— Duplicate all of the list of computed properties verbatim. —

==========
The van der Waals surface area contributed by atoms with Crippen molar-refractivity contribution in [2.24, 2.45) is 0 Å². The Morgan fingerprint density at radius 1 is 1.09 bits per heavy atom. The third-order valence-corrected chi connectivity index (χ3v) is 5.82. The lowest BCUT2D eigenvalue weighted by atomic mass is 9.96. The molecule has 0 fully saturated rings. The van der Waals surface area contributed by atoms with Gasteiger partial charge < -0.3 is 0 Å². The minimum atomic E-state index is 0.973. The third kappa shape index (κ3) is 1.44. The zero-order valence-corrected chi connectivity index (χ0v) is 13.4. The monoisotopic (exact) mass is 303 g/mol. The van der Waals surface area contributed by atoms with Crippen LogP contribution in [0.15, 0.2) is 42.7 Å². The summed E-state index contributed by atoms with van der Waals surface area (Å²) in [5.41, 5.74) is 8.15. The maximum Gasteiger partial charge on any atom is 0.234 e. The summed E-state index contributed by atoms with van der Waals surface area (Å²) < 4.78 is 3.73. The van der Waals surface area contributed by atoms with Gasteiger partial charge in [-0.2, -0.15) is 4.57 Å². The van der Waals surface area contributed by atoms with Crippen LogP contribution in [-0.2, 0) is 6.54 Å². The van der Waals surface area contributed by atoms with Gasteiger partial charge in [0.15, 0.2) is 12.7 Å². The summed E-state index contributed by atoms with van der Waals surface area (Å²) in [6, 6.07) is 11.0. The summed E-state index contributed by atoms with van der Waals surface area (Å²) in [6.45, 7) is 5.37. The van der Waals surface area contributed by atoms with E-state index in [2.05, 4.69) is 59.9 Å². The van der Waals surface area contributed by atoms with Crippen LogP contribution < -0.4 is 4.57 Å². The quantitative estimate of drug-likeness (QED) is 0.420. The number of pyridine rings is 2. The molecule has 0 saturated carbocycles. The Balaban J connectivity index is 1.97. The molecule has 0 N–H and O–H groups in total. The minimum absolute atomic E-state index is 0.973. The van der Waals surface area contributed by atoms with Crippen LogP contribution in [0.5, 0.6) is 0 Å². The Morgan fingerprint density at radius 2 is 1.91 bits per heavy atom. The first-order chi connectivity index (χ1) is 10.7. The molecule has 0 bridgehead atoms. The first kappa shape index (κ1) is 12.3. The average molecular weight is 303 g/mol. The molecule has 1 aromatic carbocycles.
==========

The van der Waals surface area contributed by atoms with Crippen molar-refractivity contribution in [2.24, 2.45) is 0 Å². The Morgan fingerprint density at radius 1 is 1.09 bits per heavy atom. The third-order valence-corrected chi connectivity index (χ3v) is 5.82. The lowest BCUT2D eigenvalue weighted by atomic mass is 9.96. The molecule has 0 fully saturated rings. The van der Waals surface area contributed by atoms with Gasteiger partial charge < -0.3 is 0 Å². The minimum atomic E-state index is 0.973. The third kappa shape index (κ3) is 1.44. The zero-order valence-corrected chi connectivity index (χ0v) is 13.4. The monoisotopic (exact) mass is 303 g/mol. The van der Waals surface area contributed by atoms with Crippen LogP contribution in [0.15, 0.2) is 42.7 Å². The summed E-state index contributed by atoms with van der Waals surface area (Å²) in [5.41, 5.74) is 8.15. The maximum Gasteiger partial charge on any atom is 0.234 e. The summed E-state index contributed by atoms with van der Waals surface area (Å²) < 4.78 is 3.73. The van der Waals surface area contributed by atoms with Gasteiger partial charge in [-0.2, -0.15) is 4.57 Å². The van der Waals surface area contributed by atoms with Crippen LogP contribution in [-0.2, 0) is 6.54 Å². The van der Waals surface area contributed by atoms with Gasteiger partial charge in [0.15, 0.2) is 12.7 Å². The summed E-state index contributed by atoms with van der Waals surface area (Å²) in [6, 6.07) is 11.0. The summed E-state index contributed by atoms with van der Waals surface area (Å²) in [6.45, 7) is 5.37. The van der Waals surface area contributed by atoms with E-state index in [2.05, 4.69) is 59.9 Å². The van der Waals surface area contributed by atoms with Crippen LogP contribution < -0.4 is 4.57 Å². The quantitative estimate of drug-likeness (QED) is 0.420. The number of pyridine rings is 2. The molecule has 0 saturated carbocycles. The Balaban J connectivity index is 1.97. The molecule has 0 N–H and O–H groups in total. The minimum absolute atomic E-state index is 0.973. The van der Waals surface area contributed by atoms with Crippen LogP contribution in [0.5, 0.6) is 0 Å². The Morgan fingerprint density at radius 2 is 1.91 bits per heavy atom. The first-order chi connectivity index (χ1) is 10.7. The molecule has 0 bridgehead atoms. The first kappa shape index (κ1) is 12.3. The average molecular weight is 303 g/mol. The molecule has 1 aromatic carbocycles.